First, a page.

Some of these are our clients, and some are thought leaders like Citizen Journalist leader Dan Gillmor. (Who supports the UC Berkeley Innovation Journalism program). In the end, I get to hear many perspectives, pro and con.

You are right about some blogger networks serving different needs. There are some that break news (or just expose rumors), there are some that echo, and those who provide analysis or unique insight or perspective. At first glance, these could appear to be a single type of publisher, but as you get closer, you'll see it fragment into those different types of content. I can clearly see who fits which archetypes, and GigaOm and Techcrunch are in two different buckets. Some just blog whatever is new –without adding much value—perhaps so they can get on Techmeme, drive up their SEO, and be a centralized source of breaking news. May not be universally useful, but gossip rags serve a purpose in every industry.

In the end, we're going to need a combination of both 'in the moment' conversations which will ultimately fuel the 'aha' insights needed for longer term opinions and trends. Minutia (as it may appear from far) may be specific conversations that give birth to bigger ideas, which become memes and eventually trends.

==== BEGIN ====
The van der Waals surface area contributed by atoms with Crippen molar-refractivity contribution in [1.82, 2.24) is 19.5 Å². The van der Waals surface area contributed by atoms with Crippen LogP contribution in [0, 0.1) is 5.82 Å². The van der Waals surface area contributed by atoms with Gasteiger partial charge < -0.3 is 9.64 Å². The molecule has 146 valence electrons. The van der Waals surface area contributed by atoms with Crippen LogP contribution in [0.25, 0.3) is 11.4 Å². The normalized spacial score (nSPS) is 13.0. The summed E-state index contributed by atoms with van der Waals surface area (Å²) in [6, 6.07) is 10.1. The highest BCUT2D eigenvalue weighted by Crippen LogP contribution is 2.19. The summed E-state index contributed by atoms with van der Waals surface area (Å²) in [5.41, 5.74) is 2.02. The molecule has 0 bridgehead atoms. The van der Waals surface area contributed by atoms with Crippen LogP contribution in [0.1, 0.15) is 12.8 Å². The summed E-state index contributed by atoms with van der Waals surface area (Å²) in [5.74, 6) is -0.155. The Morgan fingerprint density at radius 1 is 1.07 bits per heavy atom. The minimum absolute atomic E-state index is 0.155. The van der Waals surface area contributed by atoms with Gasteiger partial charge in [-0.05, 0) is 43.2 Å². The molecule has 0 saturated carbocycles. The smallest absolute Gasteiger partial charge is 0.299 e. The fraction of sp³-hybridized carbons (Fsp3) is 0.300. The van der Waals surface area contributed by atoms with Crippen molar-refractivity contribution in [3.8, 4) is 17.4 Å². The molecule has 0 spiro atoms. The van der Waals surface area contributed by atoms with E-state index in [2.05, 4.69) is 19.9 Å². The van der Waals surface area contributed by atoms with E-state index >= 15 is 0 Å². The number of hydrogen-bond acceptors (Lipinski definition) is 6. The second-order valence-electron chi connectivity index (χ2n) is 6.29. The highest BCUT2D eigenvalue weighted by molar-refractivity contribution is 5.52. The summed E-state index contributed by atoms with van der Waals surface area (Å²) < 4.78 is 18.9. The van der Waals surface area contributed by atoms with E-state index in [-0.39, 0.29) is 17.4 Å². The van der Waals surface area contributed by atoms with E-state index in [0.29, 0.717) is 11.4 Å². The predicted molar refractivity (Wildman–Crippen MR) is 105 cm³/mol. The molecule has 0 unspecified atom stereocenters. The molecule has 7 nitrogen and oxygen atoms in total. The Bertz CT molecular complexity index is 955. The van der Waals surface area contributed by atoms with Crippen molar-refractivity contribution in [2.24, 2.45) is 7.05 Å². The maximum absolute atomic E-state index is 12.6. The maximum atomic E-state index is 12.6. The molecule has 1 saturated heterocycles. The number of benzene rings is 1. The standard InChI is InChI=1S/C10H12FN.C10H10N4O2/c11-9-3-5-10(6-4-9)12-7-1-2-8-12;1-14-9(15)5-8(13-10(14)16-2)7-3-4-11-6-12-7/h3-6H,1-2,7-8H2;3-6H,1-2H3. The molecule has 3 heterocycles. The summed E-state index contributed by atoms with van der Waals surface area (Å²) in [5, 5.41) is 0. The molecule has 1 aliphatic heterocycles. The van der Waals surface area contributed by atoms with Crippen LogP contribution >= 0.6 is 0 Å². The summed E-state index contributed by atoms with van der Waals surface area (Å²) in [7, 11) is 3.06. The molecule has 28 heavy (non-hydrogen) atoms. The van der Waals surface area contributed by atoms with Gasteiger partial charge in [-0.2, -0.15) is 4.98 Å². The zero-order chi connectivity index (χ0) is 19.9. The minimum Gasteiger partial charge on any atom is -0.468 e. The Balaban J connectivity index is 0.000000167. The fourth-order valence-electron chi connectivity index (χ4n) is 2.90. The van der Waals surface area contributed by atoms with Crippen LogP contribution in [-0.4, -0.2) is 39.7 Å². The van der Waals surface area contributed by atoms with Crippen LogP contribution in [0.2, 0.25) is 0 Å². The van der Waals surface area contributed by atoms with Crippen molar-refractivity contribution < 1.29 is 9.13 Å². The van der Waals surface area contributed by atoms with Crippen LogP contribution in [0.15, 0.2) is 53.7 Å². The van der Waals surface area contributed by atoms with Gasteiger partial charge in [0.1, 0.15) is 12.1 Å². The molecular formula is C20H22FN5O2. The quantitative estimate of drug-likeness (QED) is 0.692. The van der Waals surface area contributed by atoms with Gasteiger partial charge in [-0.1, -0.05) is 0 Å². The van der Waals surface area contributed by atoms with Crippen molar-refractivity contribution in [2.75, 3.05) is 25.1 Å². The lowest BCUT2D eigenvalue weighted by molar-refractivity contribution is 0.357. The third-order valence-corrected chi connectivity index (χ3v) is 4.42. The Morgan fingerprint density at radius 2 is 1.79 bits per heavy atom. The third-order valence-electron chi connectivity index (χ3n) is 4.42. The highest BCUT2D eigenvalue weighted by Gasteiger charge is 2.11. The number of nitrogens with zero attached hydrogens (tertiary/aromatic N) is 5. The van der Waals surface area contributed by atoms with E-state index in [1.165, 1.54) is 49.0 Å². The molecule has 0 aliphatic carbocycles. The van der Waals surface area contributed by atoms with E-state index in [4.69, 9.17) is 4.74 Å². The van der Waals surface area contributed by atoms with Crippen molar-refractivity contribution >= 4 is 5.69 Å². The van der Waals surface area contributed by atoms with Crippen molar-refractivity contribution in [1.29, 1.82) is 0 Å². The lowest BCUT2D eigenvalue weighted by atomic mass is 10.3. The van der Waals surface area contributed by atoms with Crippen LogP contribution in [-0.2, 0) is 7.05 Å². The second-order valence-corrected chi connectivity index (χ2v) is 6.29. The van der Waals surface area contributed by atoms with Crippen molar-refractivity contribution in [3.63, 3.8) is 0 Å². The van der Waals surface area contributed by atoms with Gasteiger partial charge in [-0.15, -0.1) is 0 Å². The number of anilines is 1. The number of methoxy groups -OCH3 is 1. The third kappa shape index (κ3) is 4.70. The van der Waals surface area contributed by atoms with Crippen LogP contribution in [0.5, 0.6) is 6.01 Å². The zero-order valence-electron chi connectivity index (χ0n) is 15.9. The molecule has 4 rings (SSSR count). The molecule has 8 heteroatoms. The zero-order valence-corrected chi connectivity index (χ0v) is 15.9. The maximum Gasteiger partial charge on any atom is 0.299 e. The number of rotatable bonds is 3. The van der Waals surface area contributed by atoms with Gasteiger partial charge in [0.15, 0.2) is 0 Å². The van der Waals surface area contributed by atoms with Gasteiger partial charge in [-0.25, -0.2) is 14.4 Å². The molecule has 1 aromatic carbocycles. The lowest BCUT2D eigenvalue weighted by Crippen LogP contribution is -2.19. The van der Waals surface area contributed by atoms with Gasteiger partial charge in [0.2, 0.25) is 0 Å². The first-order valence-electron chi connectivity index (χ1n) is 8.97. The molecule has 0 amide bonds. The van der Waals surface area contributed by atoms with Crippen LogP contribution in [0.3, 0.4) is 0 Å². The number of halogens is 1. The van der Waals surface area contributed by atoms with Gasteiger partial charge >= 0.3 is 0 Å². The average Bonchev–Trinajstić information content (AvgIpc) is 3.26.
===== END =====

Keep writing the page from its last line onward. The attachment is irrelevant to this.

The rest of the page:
We’re going to need the viewpoints of those at the top of the mountain and the many pebbles holding it up, thus having a view of the whole vista.

Brian Hayashi

There's a great desire to get involved, the price is right with lots of great tools, and the value equation is starting to be made.

But in our conversations, it's going to take a lot of trial and error to get consumers and businesses - not online, but bricks and mortar - involved in this. In the meantime, privacy gaffes and blind insistence that people won't mistake GPS for Big Brother don't help the cause. All this dazzle makes it hard to get to nuanced analysis.

"Shiny object syndrome", indeed. "Push", anyone?